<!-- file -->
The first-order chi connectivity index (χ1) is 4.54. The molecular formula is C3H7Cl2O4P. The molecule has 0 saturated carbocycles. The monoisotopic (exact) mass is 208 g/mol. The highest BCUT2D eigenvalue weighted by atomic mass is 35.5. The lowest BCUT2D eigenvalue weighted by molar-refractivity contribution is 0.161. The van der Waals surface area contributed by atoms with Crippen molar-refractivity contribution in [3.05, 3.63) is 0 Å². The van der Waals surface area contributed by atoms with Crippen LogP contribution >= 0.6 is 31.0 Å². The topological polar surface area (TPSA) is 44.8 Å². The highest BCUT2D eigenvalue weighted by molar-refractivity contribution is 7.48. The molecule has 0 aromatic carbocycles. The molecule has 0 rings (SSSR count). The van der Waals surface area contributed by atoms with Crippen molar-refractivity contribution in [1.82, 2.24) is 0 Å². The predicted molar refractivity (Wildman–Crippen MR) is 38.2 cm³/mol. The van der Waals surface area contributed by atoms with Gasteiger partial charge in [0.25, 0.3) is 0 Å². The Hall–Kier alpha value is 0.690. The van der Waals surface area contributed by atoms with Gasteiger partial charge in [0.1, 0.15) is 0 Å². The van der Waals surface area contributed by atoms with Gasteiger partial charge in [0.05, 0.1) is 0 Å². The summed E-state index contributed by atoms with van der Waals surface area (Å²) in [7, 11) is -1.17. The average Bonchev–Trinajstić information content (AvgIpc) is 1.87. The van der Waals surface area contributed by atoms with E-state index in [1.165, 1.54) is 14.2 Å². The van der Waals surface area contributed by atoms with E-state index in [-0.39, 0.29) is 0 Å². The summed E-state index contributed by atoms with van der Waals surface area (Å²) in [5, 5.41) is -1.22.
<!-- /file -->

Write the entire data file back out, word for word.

The first-order chi connectivity index (χ1) is 4.54. The molecular formula is C3H7Cl2O4P. The molecule has 0 saturated carbocycles. The monoisotopic (exact) mass is 208 g/mol. The highest BCUT2D eigenvalue weighted by atomic mass is 35.5. The lowest BCUT2D eigenvalue weighted by molar-refractivity contribution is 0.161. The van der Waals surface area contributed by atoms with Crippen molar-refractivity contribution in [3.05, 3.63) is 0 Å². The van der Waals surface area contributed by atoms with Crippen LogP contribution >= 0.6 is 31.0 Å². The topological polar surface area (TPSA) is 44.8 Å². The highest BCUT2D eigenvalue weighted by molar-refractivity contribution is 7.48. The molecule has 0 aromatic carbocycles. The molecule has 0 rings (SSSR count). The van der Waals surface area contributed by atoms with Crippen molar-refractivity contribution in [1.82, 2.24) is 0 Å². The predicted molar refractivity (Wildman–Crippen MR) is 38.2 cm³/mol. The van der Waals surface area contributed by atoms with Gasteiger partial charge in [0.25, 0.3) is 0 Å². The Hall–Kier alpha value is 0.690. The van der Waals surface area contributed by atoms with Gasteiger partial charge in [0.1, 0.15) is 0 Å². The van der Waals surface area contributed by atoms with Gasteiger partial charge in [0.05, 0.1) is 0 Å². The summed E-state index contributed by atoms with van der Waals surface area (Å²) in [7, 11) is -1.17. The average Bonchev–Trinajstić information content (AvgIpc) is 1.87. The van der Waals surface area contributed by atoms with E-state index in [1.165, 1.54) is 14.2 Å². The van der Waals surface area contributed by atoms with E-state index in [-0.39, 0.29) is 0 Å². The summed E-state index contributed by atoms with van der Waals surface area (Å²) in [5, 5.41) is -1.22.